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It’s been several years since I was diagnosed with postural orthostatic tachycardia syndrome (POTS), and while I have seen some significant improvements in my symptoms, I still struggle with the heat. I am someone who likes to face challenges head-on, which is why I’m quitting my job and returning to school to become the next POTS researcher. 

The kicker in all of this? It’s in Texas. I remember reading about the Levine Protocol soon after I was diagnosed with POTS at Duke University. Why in the world are the top exercise physiologists for POTS in Texas of all places? It’s hot as hell down there! I would never live in Texas with POTS. Fast forward six years and here I am, joining a research laboratory at the University of North Texas that specializes in heat therapy and physiology. 

Naturally, the heat is making me pretty anxious. Texas is experiencing one of the worst heat waves this summer and temperatures are climbing north of 110-degrees. On top of that, the Texas power grid is also struggling to keep up, making power outages and black outs more likely than usual to occur. As someone who takes the heat very seriously, I’ve been planning extensively for this move. 

There are so many small, but incredibly important considerations most people who don’t live with chronic illnesses overlook when preparing for day-to-day life in a new environment. For me, ensuring that I don’t have more than 10 minutes of heat exposure greater than 90-degrees is tough down South. The best thing I can do is prepare myself as best as possible for a power outage and limit exposure as much as possible otherwise. Here’s what I’m doing to prepare:

  1. Doubling up on my cooling gear. I have talked about using two cooling vests before on my blog, and it’s still one of my go-to resources for keeping cool in extreme heat. Usually, I start with an UnderCool by ThermApparel. This invisible cooling vest can be worn under your clothes, so it’s something I wear throughout the day and just exchange the cooling packs every few hours in a bathroom. Then, when I have to be outside to get to my car or change classes, for example, I wear another, more traditional cooling vest over my clothes. I much prefer my UnderCool because it doesn’t make me look like a 28-year-old girl scout, but this combination has worked very well for me in the past. Plus, UnderCool just came out with an extendedCool packs that I’ve found stay cool significantly longer than the originals, which I’ve really appreciated.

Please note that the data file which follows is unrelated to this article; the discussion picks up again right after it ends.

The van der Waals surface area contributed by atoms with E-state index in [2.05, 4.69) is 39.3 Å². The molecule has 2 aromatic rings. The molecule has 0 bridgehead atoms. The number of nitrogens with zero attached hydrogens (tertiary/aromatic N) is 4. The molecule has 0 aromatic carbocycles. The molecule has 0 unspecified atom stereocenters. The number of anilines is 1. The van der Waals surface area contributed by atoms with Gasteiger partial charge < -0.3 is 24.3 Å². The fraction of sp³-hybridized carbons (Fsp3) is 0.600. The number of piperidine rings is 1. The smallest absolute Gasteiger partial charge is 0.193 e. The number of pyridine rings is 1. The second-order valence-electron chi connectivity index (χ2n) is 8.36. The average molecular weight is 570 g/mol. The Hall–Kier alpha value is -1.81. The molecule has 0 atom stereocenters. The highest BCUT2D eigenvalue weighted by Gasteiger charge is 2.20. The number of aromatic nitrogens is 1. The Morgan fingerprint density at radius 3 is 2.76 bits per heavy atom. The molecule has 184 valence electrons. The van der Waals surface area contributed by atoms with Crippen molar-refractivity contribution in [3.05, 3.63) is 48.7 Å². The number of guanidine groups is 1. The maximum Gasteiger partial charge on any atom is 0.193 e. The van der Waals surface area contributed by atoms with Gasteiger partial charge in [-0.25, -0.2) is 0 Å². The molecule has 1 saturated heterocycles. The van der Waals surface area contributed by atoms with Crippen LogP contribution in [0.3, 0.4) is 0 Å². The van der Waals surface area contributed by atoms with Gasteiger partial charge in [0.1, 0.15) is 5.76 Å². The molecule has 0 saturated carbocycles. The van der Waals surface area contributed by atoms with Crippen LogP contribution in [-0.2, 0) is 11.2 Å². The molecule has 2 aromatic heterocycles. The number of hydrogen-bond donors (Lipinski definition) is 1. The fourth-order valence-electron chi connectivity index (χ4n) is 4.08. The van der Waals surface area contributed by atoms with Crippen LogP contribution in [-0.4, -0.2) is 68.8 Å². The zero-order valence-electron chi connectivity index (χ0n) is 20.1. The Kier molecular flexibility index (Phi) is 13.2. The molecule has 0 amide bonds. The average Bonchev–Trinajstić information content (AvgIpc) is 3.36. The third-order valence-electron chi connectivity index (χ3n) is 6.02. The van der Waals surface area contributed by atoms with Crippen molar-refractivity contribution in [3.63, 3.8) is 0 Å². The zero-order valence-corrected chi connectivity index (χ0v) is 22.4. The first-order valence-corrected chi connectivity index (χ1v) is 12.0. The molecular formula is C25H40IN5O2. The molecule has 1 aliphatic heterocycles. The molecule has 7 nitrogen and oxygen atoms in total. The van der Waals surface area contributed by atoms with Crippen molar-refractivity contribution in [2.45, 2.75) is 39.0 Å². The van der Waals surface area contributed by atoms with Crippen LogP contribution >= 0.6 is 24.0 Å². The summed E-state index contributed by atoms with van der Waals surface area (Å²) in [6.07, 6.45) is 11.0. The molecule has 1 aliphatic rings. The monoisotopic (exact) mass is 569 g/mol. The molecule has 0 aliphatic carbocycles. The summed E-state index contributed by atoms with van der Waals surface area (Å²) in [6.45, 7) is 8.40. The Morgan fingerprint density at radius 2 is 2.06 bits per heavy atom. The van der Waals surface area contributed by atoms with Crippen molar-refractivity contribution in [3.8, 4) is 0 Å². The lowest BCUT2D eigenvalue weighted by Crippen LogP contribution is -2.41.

2. Buying myself a small lithium-powered generator. Why? So that if the power goes out, I can plug in my portable freezer that houses all my cooling gear and turn on an evaporative cooler. Plus, I can take it with me camping in the winter and bring my cool packs with me on the road! Because my cooling packs can “freeze” at temperatures as high as 70-degrees, my portable freezer doesn’t need to use much power to keep everything ready for use. 
  3. Installing a remote start for my car. This is critical. Cars heat up extremely quickly, so being able to cool it down as fast as possible is super important. You can have your car dealership or a mechanic install one in a car that didn’t originally come with one. I’m super stoked for this upgrade on my 2007 Honda Pilot. (The new hot pink and white seat covers instead of black leather is also an amusing plus!)

Overall, I’m incredibly excited about advancing research about heat exposure so that in the future, people with severe heat intolerance like myself will be able to have more freedom in the summer. In the meantime, however, my cooling vests will become my favorite clothing item for six months out of the year. If you’re curious about how to apply for accommodations in school related to POTS and/or heat intolerance, stay tuned for my next story! 

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